(Reuters) - The Democratic contenders hoping to challenge President Donald Trump in November 2020 all argue the Republican leader’s unorthodox foreign policy approach has endangered American interests.
But clear divisions have emerged on how they would approach U.S. interests abroad. The contenders also differ on trade and whether to reverse Trump’s tariffs on imports from China.
Here is a look at the foreign policy positions of the top eight Democratic candidates in the race.
Biden served as Democratic President Barack Obama’s vice president from 2009-2017 and spent 35 more in the U.S. Senate. He argues his foreign policy experience surpasses his rivals.
Biden supports shoring up traditional alliances such as the North Atlantic Treaty Organization (NATO). He has said he would pursue an extension of the New START nuclear arms control treaty with Russia, which expires in 2021 and which Trump has not committed to extending.
He supports leaving some U.S. troops in the Middle East.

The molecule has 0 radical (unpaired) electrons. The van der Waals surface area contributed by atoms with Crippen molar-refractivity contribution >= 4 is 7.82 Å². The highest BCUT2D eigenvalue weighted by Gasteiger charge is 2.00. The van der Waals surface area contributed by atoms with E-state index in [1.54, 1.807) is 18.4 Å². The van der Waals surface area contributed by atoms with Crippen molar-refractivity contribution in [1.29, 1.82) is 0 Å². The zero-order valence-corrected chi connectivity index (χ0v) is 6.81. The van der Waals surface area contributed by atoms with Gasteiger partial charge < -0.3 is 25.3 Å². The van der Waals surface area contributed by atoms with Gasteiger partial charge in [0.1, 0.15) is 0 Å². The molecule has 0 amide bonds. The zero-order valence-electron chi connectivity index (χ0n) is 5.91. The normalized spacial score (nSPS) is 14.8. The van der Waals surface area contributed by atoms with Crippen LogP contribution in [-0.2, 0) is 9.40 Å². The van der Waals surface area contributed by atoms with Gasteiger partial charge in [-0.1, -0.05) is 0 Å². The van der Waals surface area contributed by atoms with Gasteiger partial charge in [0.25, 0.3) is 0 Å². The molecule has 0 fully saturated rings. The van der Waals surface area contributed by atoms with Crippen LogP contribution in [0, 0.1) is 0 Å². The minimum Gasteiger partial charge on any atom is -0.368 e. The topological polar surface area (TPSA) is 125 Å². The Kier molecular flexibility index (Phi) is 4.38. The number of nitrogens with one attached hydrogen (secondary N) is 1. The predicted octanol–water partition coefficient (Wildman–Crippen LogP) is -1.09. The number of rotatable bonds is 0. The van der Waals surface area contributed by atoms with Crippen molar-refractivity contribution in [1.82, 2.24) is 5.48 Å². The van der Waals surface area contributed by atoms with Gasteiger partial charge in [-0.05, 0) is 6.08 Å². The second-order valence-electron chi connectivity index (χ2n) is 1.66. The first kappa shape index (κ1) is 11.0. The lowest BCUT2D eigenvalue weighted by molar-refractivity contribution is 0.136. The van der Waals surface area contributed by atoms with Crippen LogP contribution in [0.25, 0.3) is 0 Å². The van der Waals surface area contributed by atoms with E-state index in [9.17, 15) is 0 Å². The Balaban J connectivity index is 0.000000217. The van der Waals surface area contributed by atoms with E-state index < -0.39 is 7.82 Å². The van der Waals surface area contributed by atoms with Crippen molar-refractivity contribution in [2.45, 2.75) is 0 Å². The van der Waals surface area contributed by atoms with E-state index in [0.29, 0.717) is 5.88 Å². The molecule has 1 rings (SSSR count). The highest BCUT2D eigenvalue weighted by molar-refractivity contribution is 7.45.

Biden has been criticized by U.S. Senator Bernie Sanders for his 2003 Senate vote authorizing the Iraq War. He has since said he was misled by the administration of President George W. Bush and later opposed it.
But Biden has not always been interventionist. He opposed the Obama administration’s troop surge in Afghanistan in 2009 and the 2011 decision to intervene in Libya.
Since the Iran strike, the U.S. senator from Vermont has burnished his anti-war credentials, having protested the Vietnam War and led the effort to stop the 2003 invasion of Iraq. Sanders said in the January debate that both Vietnam and Iraq were “based on lies” and Iran could become “a war that is even worse.” He said the United States should re-enter the nuclear agreement with Iran from which Trump withdrew.
Sanders has also sought to contrast his record with Biden’s on trade. Sanders opposed the North American Free Trade Agreement (NAFTA), which he said led to job losses. He also opposes the U.S.-Mexico Canada Agreement (USMCA), which replaces NAFTA, saying it has only “modest improvements.”